Earning a PhD degree is a tough process, a 3 or 4-year period where students have to cope constantly with failures and, let’s face it, academia isn’t a very nice environment. How many times have you hung out or socialised with fellow students and the main topic of their conversations was bitching about nasty academics, supervisors or labmates? After the writing up period, it is very common for students to be so stressed and frustrated that they accept any job, even a shitty one to escape academia. Industry people are very aware of this situation and take advantage of it by paying students less than they deserve.
To avoid having this happen to you, read this article and see all the TRANSFERABLE SKILLS you learn during your PhD that you didn’t even realize you had.
1. SELF-MANAGEMENT and LEADERSHIP: To get your work published, you might have done at least 13768739 experiments/interviews/questionnaires. We agree that it was impossible to sort everything out in one day or week. Then, you made your own plans and scheduled your experiments and such according to their PRIORITIES. Do first what’s urgent/very important and all the rest step by step. You eventually learned how to MANAGE YOUR TIME and make the most of it. You became the LEADER of your research and yourself and when it comes to teaching what you do to other people (master students, for example) – you know exactly what you do and how you do it.
2. NEGOTIATION: How many times does your boss suggest something and you think it is a bad idea? You cannot answer “Listen, this experiment isn’t going anywhere!” or “It is a waste of time” or “It’s useless” although this is exactly what is crossing your mind. After working on a project for so long, you take possession of it and no one knows more than you do. So how do you get your message across? Eventually, you will learn how to NEGOTIATE the best solution to make you happy and keep your boss happy.
3. INTERPERSONAL SKILLS and TEAM WORKING: Research is made of people, COLLABORATIONS, group meetings, research updates, conferences and, very often, you get ideas by talking to people. Sometimes, your collaborators are in another country or pieces of equipment you need in different departments. You have to COMMUNICATE to these people and get what you want asap. Also, in the lab, you are not alone – you share lab equipment and daily maintenance jobs with your workmates. YOU WORK AS A TEAM to make things work better.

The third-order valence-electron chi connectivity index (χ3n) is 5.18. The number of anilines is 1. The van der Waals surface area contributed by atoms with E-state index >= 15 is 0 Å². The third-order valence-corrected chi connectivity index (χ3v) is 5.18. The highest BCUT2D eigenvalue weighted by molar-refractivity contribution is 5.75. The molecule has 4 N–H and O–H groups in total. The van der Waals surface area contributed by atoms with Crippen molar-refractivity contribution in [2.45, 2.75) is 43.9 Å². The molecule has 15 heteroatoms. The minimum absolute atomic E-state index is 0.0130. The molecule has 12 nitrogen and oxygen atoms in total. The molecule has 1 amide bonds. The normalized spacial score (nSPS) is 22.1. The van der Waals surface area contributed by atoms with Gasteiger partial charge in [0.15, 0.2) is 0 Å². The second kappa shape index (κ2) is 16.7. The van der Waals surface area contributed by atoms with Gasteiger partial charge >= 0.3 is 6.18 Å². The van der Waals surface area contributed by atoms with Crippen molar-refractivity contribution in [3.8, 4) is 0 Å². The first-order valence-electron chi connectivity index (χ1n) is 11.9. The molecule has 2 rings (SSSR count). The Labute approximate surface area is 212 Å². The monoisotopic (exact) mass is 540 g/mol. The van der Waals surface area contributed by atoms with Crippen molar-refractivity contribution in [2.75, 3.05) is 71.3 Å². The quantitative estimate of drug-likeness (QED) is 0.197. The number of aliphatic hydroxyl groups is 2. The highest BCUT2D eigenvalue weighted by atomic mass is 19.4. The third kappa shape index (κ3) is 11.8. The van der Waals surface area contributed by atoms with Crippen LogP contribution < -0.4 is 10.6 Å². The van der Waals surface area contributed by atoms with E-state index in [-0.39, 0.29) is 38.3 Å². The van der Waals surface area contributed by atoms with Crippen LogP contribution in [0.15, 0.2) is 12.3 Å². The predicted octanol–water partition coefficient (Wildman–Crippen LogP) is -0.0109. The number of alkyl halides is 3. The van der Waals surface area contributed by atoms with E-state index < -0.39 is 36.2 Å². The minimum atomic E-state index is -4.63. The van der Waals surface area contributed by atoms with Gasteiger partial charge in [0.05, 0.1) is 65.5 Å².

4. FLEXIBILITY and PROBLEM SOLVING: How many times did you plan experiments and they didn’t work or they didn’t work the way you wanted? Then, either you went home to cry or you very quickly CAME UP WITH A NEW SOLUTION. Sometimes you had to change some conditions to get the result you wanted. Research is about discovering something new. Being FLEXIBLE to ADAPT yourself to novelty is something you deal with very day. Flexibility is also about the number of working hours. Did you ever work until 3 am when you were very close to a deadline???
5. BUSINESS ACUMEN: Research is expensive, and if you don’t work for a big fish, your budget might be very limited. Then you have to try to OPTIMISE YOUR EXPENSES or USE AVAILABLE RESOURCES to make something amazing. Business acumen is also about technology transfer and understanding the potential of your research in terms of money. Probably, not all the students are aware of this, so if you have the chance, take some business or ENTREPRENEURSHIP classes. One of the main reasons why PhD students in science don’t get manager positions is this: they lack business acumen!
I would like to acknowledge the Cheecky Scientistist for this article. Most of the things I wrote are also available in the book “The 20 Transferable Skills”.
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